It all began last Friday with my decision that I've been a wuss long enough about needles and it was time for me to get over it and donate blood at our employer's blood drive.
Well...? I flunked! Couldn't donate blood! Why? My pulse was only 36 and they didn't want me passing out on them. They didn't tell me to see a doc or anything they just said I'd be eligible to donate blood in two days if my heart rate was normal.
Being a typical guy I ignored my son's advice (he's a Physician Asst.) to get in and see my Primary Care doc and just went on my merry way for the next several days, shoveling snow, spinning class, elliptical / treadmill / weight workouts. But I wasn't TOTALLY stupid: I checked on my heart rate at various times and found that despite an HR that climbed right up to my usual workout rates between 120-140 when I sat still for a little the rates dropped right down to the high 30s, low 40s.
So this past Weds. I decided I'd better see my PCP and he got WAY nervous, insisted I go to the ER & THEY got nervous & admitted me with an atrial flutter.
Its the strangest thing. I'm nearly asymptomatic other than some fatigue after exertion. So it feels pretty weird sitting here in the hospital. Heart still pops right up to 130-140 when working out but probably won't be doing any of that for a while.
I'm on a holding pattern as they have been hoping that my heart rate will pick up a bit since stopping my meds which have a heart rate lowering effect. They want to perform a TEE (trans-esophageal echocardiogram) to see if there are any clots around the heart. If there aren't they will then shock the heart, hoping to convert it to a normal rhythm. If there are clots the waiting game continues.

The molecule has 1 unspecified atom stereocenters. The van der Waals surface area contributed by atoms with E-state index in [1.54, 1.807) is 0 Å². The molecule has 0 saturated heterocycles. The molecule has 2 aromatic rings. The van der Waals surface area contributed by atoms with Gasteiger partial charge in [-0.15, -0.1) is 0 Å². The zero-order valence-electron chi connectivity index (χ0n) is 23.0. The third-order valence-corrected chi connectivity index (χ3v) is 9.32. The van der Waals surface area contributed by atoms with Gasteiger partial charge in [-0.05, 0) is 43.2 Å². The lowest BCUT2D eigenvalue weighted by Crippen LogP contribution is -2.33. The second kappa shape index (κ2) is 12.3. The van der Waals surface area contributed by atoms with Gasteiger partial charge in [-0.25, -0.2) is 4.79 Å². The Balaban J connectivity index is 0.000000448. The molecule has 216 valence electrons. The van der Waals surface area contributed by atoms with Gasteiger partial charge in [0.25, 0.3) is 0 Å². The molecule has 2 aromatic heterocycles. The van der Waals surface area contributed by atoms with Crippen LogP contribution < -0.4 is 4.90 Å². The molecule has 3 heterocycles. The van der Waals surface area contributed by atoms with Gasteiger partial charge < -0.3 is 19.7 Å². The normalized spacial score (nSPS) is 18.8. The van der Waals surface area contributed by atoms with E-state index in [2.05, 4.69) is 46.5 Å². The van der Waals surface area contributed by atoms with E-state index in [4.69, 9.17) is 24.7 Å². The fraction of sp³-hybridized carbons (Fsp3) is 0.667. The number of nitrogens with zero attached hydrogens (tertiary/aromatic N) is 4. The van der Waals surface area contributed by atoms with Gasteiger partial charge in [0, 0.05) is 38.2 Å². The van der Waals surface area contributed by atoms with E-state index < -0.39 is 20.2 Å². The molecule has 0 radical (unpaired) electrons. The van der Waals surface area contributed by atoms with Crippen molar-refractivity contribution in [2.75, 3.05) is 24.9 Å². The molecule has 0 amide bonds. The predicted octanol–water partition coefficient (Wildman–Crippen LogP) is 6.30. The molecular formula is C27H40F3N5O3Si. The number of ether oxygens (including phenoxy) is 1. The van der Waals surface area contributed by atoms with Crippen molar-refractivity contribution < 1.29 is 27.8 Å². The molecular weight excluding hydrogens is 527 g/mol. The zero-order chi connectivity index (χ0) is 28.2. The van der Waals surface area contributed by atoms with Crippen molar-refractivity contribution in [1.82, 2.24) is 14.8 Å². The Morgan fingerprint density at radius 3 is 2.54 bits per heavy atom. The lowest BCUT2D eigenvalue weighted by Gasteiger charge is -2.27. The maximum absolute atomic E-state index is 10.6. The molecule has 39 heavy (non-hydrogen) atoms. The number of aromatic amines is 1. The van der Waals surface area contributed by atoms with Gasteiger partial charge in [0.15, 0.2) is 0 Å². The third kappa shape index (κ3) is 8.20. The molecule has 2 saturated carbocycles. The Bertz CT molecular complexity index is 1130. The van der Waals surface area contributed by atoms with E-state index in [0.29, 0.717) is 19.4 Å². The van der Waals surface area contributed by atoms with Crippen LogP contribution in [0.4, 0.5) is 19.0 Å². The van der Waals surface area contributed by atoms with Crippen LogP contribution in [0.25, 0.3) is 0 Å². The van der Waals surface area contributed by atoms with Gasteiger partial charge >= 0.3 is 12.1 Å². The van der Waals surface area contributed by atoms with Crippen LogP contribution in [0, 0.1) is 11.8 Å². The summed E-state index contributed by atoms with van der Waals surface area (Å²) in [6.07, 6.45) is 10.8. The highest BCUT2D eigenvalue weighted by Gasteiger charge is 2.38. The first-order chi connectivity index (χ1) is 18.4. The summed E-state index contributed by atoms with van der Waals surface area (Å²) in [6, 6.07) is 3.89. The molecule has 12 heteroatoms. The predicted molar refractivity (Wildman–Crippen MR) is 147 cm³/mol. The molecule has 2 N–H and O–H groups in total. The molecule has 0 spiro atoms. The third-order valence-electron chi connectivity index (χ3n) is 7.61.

I spent the day yesterday pacing the halls killing time. Heart rate pops right up there but then drops down. Overnight I hit a new low of 28, but the RN said I was just sleeping fine. While pacing it was kinda cool to see more folks filtering out into the halls each time I looped around the floor. So many patients and visitors figuring out maybe there's a better choice than to be vegging out in front of the TV or staring out the window!
With a heart rate so low they couldn't release me from the hospital. But the other problem is with a heart rate so low it can be risky to shock the heart as although the intent is to bump the heart into a normal rhythm there is also a risk that a shock could bump it into a LOWER rate.
And there wasn't much lower for my heart to go.
So while they were planning to shock me today it was still possible that it would be another day of thumb-twiddling and hall pacing.
While most atrial flutters result in a rapid heart rate, some like me kick into a slow heart rate. Staff all the time do a double take when they see me bopping along pacing the halls with a heart rate that would send most folks passing out on the floor.
The biggest fear that I terrorized myself with overnight until I spoke with the doc was: what if the shock didn't convert my cardiac rhythm to normal? The next step would be a cardiac ablasion and pacemaker. Knowing nothing about pacemakers I envisioned myself transforming into an enfeebled old coot and knew I wouldn't stand for such a life! Needless to say I slept very little that night. The doc later reassured me that I could still lead just as active a lifestyle with a pacemaker as I wished.
Today I waited and waited and it appeared everything was on track for me to get shocked. Nervous as my heart rate was still slow...but we did it and...
SHOCK ME BABY! I'm back to the world of normal heart rhythms!
Go little heartbeat GO!
I got plans for YOU!
I am so freakin' relieved!
I'm taking it as a message from Someone: You want your life back? You got it! Now make the most of it!
What a HUGE ZEN THUNDERBOLT to: make absolutely the MOST of my life and whittle my compromises and accommodations down to the bare minimum.
Another message I'm taking away from this:
the pay-off of good intentions (wanting to donate blood) resulting in getting the help I needed to not drop dead in the middle of a spinning class! I believe this condition I have was the same one that took out Jim Fixx, the famous runner.
So hey everyone: Life is too short & getting shorter all the time.
If you have some words and actions of love and caring for yourself or others, just DO IT! Don't just daydream about wonderful things happening in your life, start taking steps to MAKE IT HAPPEN!
The clock is always ticking. It's experiences such as mine which pulls that awareness of the passing of time to the front and center of the stage of life!